We are about to take a detour from the traditional ways of using computers to solve problems. Tomorrow’s market leaders will be the companies able to leverage their unique knowledge, intellectual property, and data mining skills to create products that understand context, predict outcomes, and continue to learn from vast amounts of information collected daily.
Today’s corporate computers are designed to give business leaders precise information about operations such as sales, customer support, supply chain, and the like. These systems were built with a rigid set of processes and assumptions about the information managers require. But the advent of data analytics has exposed their limitations. Companies increasingly see the value in having the flexibility to view relationships and patterns across data captured in a variety of forms including text, images, and even digital sensors.
That’s what Big Data is all about, and it’s changing our view of the value of information. It’s also providing a hint at what’s next: the ability to analyze oceans of data in context with related information and expertise. In computer science circles, this approach is known as Cognitive Computing. It is the underlying technology that allows a search engine such as Google’s (GOOG) to anticipate what you mean by the question you ask. Unlike traditional systems, cognitive computing systems learn from how they’re used and adjust their rules and results on the fly. (Cognitive Computing is the commercialization of AI–artificial intelligence—technologies, which took such a beating in the 1980s that no one uses that terminology. In those days, the over-hyped technology wasn’t mature enough for what businesses wanted to do.)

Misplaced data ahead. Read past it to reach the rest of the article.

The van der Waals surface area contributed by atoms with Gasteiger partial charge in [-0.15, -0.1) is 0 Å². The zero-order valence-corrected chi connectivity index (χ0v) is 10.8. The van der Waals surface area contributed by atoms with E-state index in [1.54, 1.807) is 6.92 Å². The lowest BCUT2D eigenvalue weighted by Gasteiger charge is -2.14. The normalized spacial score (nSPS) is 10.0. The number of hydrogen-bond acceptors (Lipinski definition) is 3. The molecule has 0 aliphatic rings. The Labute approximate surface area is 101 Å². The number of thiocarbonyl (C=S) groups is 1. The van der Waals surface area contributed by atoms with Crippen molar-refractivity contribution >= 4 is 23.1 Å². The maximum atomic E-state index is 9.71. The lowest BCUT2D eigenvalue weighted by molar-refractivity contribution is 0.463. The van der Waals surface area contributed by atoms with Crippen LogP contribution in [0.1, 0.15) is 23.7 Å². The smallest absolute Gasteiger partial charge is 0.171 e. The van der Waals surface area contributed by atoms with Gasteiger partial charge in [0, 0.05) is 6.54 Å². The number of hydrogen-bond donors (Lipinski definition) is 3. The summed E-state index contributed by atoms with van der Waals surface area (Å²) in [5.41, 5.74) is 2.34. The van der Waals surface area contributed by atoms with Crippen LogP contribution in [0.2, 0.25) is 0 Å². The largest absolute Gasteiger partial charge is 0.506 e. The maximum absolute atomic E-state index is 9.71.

You’ve already seen this concept in action—on TV. It’s how IBM’s Watson System was able to beat Jeopardy! champion Ken Jennings. Having proven the concept, IBM (IBM) is bringing the technology to the real world, but it’s bypassing the traditional packaged software model. The software is created in collaboration with subject matter experts (read customers), hosted on powerful computers, and delivered to users as a service, via an app.
The commercialization of cognitive computing will require a new digital ecosystem. Rather than team up with software companies, IBM is collaborating with customers in everything from health care, financial services, and energy. Wellpoint (WLP) and New York’s Memorial Sloan-Kettering Cancer Center are creating Watson apps that will answer cancer diagnosis and treatment questions from doctors, researchers, and insurance companies. A second Watson service used by at least 10 companies helps call center workers provide better-informed answers.
More commercial solutions are coming, not just from IBM. Companies like Google, Apple (APPL), and Facebook (FB) already use cognitive computing behind the scenes in products like Siri and search engines.
What does this mean for business leaders? There’s a place for the traditional static programs, but imagine the advantages of custom software that can leverage proprietary knowledge and continue to learn? Companies gain because they can base business decisions on information that is often in the minds of experts but rarely in digital form. Consumers benefit because corporate services will get smarter and can be tailored to specific issues, rather than offering generic solutions that hardly address the source of a problem.
We are in the early stages in the evolution of this technology. There is a substantial investment of time, money, and resources needed to make this style of computing commonplace. That’s why now is the time to start challenging your executive team to rethink the business value of software that powers your enterprise.